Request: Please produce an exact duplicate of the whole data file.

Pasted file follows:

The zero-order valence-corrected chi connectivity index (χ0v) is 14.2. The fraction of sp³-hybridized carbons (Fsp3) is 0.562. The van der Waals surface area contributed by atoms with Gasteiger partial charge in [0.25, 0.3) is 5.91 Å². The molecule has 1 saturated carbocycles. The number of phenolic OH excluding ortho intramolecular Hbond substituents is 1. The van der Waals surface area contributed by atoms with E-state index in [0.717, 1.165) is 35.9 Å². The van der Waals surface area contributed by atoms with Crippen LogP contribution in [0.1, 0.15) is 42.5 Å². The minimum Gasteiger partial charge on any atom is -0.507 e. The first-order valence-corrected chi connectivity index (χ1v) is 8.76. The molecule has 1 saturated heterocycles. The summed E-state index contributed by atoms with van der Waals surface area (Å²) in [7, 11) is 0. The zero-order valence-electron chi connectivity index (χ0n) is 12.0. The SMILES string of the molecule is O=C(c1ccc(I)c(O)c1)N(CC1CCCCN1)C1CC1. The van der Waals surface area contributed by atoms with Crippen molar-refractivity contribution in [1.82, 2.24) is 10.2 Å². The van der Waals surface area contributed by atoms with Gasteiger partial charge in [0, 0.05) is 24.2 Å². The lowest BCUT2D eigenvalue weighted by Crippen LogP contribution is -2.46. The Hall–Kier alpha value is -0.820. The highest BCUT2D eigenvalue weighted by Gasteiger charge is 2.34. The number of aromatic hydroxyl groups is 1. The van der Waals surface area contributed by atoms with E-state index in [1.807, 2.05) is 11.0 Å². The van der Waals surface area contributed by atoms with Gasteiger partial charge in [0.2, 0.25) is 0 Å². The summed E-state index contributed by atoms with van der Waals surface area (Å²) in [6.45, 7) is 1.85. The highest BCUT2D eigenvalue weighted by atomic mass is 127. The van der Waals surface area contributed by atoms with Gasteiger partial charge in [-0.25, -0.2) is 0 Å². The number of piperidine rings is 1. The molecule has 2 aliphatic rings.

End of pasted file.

The zero-order valence-corrected chi connectivity index (χ0v) is 14.2. The fraction of sp³-hybridized carbons (Fsp3) is 0.562. The van der Waals surface area contributed by atoms with Gasteiger partial charge in [0.25, 0.3) is 5.91 Å². The molecule has 1 saturated carbocycles. The number of phenolic OH excluding ortho intramolecular Hbond substituents is 1. The van der Waals surface area contributed by atoms with E-state index in [0.717, 1.165) is 35.9 Å². The van der Waals surface area contributed by atoms with Crippen LogP contribution in [0.1, 0.15) is 42.5 Å². The minimum Gasteiger partial charge on any atom is -0.507 e. The first-order valence-corrected chi connectivity index (χ1v) is 8.76. The molecule has 1 saturated heterocycles. The summed E-state index contributed by atoms with van der Waals surface area (Å²) in [7, 11) is 0. The zero-order valence-electron chi connectivity index (χ0n) is 12.0. The SMILES string of the molecule is O=C(c1ccc(I)c(O)c1)N(CC1CCCCN1)C1CC1. The van der Waals surface area contributed by atoms with Crippen molar-refractivity contribution in [1.82, 2.24) is 10.2 Å². The van der Waals surface area contributed by atoms with Gasteiger partial charge in [0, 0.05) is 24.2 Å². The lowest BCUT2D eigenvalue weighted by Crippen LogP contribution is -2.46. The Hall–Kier alpha value is -0.820. The highest BCUT2D eigenvalue weighted by Gasteiger charge is 2.34. The number of aromatic hydroxyl groups is 1. The van der Waals surface area contributed by atoms with E-state index in [1.807, 2.05) is 11.0 Å². The van der Waals surface area contributed by atoms with Gasteiger partial charge in [0.2, 0.25) is 0 Å². The summed E-state index contributed by atoms with van der Waals surface area (Å²) in [6.45, 7) is 1.85. The highest BCUT2D eigenvalue weighted by atomic mass is 127. The van der Waals surface area contributed by atoms with Gasteiger partial charge in [-0.25, -0.2) is 0 Å². The number of piperidine rings is 1. The molecule has 2 aliphatic rings.